A traditional resume template should have a heavy emphasis on your professional experience, which is listed in reverse-chronological format. These resumes are white with a traditional black font, such as Times New Roman or Arial.
There should be a section for your work history, education, and certifications, but a traditional resume can still have a key skills list and profile summary. Overall, your resume should have a classic, clean look. Use organized headers and a description of your skills and qualifications tailored to the specific job you’re applying for.
A traditional resume keeps the focus on your work history, but it still includes several sections, giving you plenty of room for a well-rounded resume. Here is a list of each resume part and its purpose:
This should include your full name, email, phone number, and city and state. There’s generally no need to provide a specific address unless requested.
LinkedIn | Portfolio
City, State Abbreviation Zip Code
The profile goes at the top of your resume and is a short two to four-sentence summary of your most important skills and qualifications. It can also include a major career achievement or industry award. If the position requires a degree or certification, mention this here.
In a bulleted list, add relevant skills that are important to the hiring manager. Some positions may make sense to divide your skills into two lists. For example, a software developer may have lists of technical skills and soft skills (things like communication or leadership).
Make the most of your job duties and responsibilities by starting each bullet with an action verb. These are high-value words that communicate what you did in your role and why it mattered. Here are some common action verbs appropriate for a traditional resume:
Also called the professional experience section, this part of your resume lists your previous jobs. This section takes up most of the space in the traditional resume. Each job should include the title, company, dates of employment, and a bulleted list of duties and accomplishments.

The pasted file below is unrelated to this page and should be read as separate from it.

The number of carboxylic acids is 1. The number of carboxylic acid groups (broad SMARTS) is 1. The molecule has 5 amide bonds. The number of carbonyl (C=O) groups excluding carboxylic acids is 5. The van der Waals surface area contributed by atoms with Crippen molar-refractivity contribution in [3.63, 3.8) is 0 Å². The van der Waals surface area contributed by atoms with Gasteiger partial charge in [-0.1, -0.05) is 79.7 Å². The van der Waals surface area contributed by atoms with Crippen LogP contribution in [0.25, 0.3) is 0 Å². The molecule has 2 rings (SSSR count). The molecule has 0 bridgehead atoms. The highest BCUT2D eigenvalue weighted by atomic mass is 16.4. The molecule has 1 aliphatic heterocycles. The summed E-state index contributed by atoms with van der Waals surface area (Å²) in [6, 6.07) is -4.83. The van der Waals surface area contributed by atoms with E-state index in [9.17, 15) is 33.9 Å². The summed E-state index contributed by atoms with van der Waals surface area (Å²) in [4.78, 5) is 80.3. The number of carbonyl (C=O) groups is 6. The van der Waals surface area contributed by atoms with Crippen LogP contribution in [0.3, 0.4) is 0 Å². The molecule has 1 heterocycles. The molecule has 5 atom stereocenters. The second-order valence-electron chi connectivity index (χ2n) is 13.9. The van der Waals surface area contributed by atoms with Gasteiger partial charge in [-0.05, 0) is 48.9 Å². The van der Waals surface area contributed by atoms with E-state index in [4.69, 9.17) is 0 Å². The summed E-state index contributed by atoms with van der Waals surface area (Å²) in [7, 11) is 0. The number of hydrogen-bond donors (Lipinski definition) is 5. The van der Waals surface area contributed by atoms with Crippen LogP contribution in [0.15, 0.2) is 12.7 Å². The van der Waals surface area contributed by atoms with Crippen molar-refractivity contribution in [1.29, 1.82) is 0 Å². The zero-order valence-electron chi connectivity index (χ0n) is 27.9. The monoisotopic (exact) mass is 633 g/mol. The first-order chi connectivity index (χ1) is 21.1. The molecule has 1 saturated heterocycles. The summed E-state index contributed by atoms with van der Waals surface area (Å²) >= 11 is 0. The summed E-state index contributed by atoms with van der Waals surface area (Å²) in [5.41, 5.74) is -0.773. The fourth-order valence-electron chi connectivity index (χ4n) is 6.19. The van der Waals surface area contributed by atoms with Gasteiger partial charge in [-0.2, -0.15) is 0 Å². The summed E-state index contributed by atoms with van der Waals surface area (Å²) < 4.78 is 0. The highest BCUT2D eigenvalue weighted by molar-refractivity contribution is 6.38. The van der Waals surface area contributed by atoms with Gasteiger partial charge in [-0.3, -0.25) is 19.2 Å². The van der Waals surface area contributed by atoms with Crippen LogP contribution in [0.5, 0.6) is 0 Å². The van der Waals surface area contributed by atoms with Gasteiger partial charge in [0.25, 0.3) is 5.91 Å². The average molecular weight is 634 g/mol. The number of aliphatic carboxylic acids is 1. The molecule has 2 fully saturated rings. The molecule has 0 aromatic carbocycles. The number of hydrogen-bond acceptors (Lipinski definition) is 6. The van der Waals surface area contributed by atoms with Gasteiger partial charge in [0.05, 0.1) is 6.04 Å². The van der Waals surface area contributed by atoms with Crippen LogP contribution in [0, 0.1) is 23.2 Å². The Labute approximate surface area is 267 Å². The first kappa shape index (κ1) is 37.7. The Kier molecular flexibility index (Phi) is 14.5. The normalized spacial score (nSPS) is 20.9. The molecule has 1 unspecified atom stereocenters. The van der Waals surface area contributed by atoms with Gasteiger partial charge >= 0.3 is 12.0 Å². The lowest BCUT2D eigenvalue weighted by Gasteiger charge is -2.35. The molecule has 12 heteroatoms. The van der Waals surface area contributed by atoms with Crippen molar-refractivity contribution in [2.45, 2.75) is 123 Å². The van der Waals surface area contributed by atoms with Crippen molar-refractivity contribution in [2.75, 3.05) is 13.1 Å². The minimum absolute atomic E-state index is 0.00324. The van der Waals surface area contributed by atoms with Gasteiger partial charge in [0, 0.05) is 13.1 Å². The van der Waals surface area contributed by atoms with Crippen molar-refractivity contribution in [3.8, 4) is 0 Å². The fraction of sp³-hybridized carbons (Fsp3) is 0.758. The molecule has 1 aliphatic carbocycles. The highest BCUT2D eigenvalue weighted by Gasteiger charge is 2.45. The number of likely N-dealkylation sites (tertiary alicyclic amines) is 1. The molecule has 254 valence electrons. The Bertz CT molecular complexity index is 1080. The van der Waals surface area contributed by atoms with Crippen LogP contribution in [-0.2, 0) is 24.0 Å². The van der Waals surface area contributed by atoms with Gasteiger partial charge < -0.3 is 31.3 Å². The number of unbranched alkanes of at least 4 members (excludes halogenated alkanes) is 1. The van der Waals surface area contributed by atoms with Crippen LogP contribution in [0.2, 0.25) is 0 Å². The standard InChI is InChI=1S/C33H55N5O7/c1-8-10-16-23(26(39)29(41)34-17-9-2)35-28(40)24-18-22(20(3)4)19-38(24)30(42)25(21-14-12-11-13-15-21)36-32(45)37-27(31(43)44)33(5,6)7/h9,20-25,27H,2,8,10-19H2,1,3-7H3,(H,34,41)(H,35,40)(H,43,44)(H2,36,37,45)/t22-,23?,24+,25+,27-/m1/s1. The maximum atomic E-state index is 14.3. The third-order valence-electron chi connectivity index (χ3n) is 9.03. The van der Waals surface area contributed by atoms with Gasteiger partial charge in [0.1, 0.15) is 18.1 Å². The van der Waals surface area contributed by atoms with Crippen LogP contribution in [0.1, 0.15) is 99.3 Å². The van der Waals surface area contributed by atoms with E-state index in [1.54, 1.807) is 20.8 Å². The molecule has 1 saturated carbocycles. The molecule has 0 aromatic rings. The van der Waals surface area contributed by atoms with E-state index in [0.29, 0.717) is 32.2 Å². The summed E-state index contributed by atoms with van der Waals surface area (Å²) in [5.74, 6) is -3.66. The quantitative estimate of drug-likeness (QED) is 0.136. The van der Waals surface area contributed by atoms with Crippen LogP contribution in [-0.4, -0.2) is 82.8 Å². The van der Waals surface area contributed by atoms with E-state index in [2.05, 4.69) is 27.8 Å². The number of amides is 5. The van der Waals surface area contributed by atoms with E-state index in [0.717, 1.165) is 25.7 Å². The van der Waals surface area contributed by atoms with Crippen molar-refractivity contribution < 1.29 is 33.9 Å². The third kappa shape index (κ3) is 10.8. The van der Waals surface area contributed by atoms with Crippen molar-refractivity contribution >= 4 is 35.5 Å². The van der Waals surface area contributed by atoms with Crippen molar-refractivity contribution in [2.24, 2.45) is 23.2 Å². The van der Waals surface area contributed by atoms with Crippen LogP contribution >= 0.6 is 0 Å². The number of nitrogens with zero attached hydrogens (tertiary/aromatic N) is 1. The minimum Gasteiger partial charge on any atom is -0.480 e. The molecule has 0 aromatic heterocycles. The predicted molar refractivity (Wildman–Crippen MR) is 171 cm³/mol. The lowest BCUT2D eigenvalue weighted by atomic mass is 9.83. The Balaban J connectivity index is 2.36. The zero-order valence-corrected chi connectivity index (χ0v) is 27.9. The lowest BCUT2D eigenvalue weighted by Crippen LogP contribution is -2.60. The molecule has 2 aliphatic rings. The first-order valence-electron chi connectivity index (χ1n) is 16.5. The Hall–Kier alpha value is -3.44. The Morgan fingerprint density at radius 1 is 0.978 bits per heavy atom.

Professor, University of Utah, Salt Lake City, UT
August 2019 – present
Associate Professor, Ohio State University, Columbus, OH
August 2016 – May 2019
It’s not enough to just tell a hiring manager what you’ve done; also show you did it well. Using metrics and data points in your resume quantifies your experience and provides more legitimacy to your claims.
The kinds of numbers you can include depend on your field. Look for things such as the volume of requests handled each shift, satisfaction ratings, or how you’ve increased or decreased key company metrics.
Check out our example for a better idea of how to do this:
If you don’t have years of work experience to pull from, think about other situations where you have learned valuable skills that can be transferred to the professional world. Volunteer positions, extracurricular activities, and academic pursuits can all qualify for space on your resume as long as you can explain what you learned and how you’ll use it in this job.
This section includes your highest level of education completed. If you have multiple degrees, list those most relevant to the position. Certifications and licenses can also go in this section.
Doctorate in Molecular Biology, August 2010 – May 2015
Boston University, Boston, MA